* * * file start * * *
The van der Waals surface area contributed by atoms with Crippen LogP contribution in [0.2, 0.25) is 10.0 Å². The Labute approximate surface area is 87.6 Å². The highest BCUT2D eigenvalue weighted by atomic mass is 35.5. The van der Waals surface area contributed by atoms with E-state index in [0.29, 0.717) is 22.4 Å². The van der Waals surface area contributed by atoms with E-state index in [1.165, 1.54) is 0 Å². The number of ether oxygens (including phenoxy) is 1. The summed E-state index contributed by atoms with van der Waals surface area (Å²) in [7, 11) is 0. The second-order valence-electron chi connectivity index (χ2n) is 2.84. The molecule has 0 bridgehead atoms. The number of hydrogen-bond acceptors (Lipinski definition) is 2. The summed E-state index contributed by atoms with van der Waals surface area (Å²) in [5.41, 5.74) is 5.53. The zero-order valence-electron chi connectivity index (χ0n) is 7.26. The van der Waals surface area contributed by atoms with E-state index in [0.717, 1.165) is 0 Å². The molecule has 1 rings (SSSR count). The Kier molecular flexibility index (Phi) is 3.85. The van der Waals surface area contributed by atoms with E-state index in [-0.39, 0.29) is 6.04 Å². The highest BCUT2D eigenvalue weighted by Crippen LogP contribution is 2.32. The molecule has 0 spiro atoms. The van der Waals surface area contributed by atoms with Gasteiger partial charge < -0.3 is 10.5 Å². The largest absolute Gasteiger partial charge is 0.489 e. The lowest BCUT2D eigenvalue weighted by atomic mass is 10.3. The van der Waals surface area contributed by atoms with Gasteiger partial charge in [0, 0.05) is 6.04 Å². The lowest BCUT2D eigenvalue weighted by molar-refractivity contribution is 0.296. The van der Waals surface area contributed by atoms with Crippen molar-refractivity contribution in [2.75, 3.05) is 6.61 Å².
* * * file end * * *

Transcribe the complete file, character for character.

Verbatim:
The van der Waals surface area contributed by atoms with Crippen LogP contribution in [0.2, 0.25) is 10.0 Å². The Labute approximate surface area is 87.6 Å². The highest BCUT2D eigenvalue weighted by atomic mass is 35.5. The van der Waals surface area contributed by atoms with E-state index in [0.29, 0.717) is 22.4 Å². The van der Waals surface area contributed by atoms with E-state index in [1.165, 1.54) is 0 Å². The number of ether oxygens (including phenoxy) is 1. The summed E-state index contributed by atoms with van der Waals surface area (Å²) in [7, 11) is 0. The second-order valence-electron chi connectivity index (χ2n) is 2.84. The molecule has 0 bridgehead atoms. The number of hydrogen-bond acceptors (Lipinski definition) is 2. The summed E-state index contributed by atoms with van der Waals surface area (Å²) in [5.41, 5.74) is 5.53. The zero-order valence-electron chi connectivity index (χ0n) is 7.26. The van der Waals surface area contributed by atoms with E-state index in [0.717, 1.165) is 0 Å². The molecule has 1 rings (SSSR count). The Kier molecular flexibility index (Phi) is 3.85. The van der Waals surface area contributed by atoms with E-state index in [-0.39, 0.29) is 6.04 Å². The highest BCUT2D eigenvalue weighted by Crippen LogP contribution is 2.32. The molecule has 0 spiro atoms. The van der Waals surface area contributed by atoms with Gasteiger partial charge < -0.3 is 10.5 Å². The largest absolute Gasteiger partial charge is 0.489 e. The lowest BCUT2D eigenvalue weighted by atomic mass is 10.3. The van der Waals surface area contributed by atoms with Gasteiger partial charge in [0, 0.05) is 6.04 Å². The lowest BCUT2D eigenvalue weighted by molar-refractivity contribution is 0.296. The van der Waals surface area contributed by atoms with Crippen molar-refractivity contribution in [2.75, 3.05) is 6.61 Å².